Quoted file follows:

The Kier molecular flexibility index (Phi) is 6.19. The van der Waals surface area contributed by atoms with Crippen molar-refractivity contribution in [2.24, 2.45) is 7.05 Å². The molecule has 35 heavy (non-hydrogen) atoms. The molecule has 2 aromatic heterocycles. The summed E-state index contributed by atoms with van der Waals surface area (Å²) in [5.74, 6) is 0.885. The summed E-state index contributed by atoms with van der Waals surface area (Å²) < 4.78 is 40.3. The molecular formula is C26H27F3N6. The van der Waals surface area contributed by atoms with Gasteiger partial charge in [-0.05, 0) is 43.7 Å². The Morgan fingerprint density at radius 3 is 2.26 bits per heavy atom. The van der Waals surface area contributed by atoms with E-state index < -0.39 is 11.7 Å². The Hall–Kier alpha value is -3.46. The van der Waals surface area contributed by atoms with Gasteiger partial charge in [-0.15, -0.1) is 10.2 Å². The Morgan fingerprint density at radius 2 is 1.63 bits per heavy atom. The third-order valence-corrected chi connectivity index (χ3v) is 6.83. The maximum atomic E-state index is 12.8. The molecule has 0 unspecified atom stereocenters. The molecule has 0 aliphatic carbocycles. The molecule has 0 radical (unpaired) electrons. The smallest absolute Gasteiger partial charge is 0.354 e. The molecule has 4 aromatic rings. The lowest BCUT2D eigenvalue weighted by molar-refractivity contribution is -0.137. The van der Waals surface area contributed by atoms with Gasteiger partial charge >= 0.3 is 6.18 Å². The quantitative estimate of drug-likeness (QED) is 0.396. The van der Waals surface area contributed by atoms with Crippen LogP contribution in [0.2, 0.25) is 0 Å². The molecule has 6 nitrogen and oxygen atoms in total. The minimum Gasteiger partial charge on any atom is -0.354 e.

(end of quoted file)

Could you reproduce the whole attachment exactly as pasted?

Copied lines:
The Kier molecular flexibility index (Phi) is 6.19. The van der Waals surface area contributed by atoms with Crippen molar-refractivity contribution in [2.24, 2.45) is 7.05 Å². The molecule has 35 heavy (non-hydrogen) atoms. The molecule has 2 aromatic heterocycles. The summed E-state index contributed by atoms with van der Waals surface area (Å²) in [5.74, 6) is 0.885. The summed E-state index contributed by atoms with van der Waals surface area (Å²) < 4.78 is 40.3. The molecular formula is C26H27F3N6. The van der Waals surface area contributed by atoms with Gasteiger partial charge in [-0.05, 0) is 43.7 Å². The Morgan fingerprint density at radius 3 is 2.26 bits per heavy atom. The van der Waals surface area contributed by atoms with E-state index < -0.39 is 11.7 Å². The Hall–Kier alpha value is -3.46. The van der Waals surface area contributed by atoms with Gasteiger partial charge in [-0.15, -0.1) is 10.2 Å². The Morgan fingerprint density at radius 2 is 1.63 bits per heavy atom. The third-order valence-corrected chi connectivity index (χ3v) is 6.83. The maximum atomic E-state index is 12.8. The molecule has 0 unspecified atom stereocenters. The molecule has 0 aliphatic carbocycles. The molecule has 0 radical (unpaired) electrons. The smallest absolute Gasteiger partial charge is 0.354 e. The molecule has 4 aromatic rings. The lowest BCUT2D eigenvalue weighted by molar-refractivity contribution is -0.137. The van der Waals surface area contributed by atoms with Gasteiger partial charge >= 0.3 is 6.18 Å². The quantitative estimate of drug-likeness (QED) is 0.396. The van der Waals surface area contributed by atoms with Crippen LogP contribution in [0.2, 0.25) is 0 Å². The molecule has 6 nitrogen and oxygen atoms in total. The minimum Gasteiger partial charge on any atom is -0.354 e.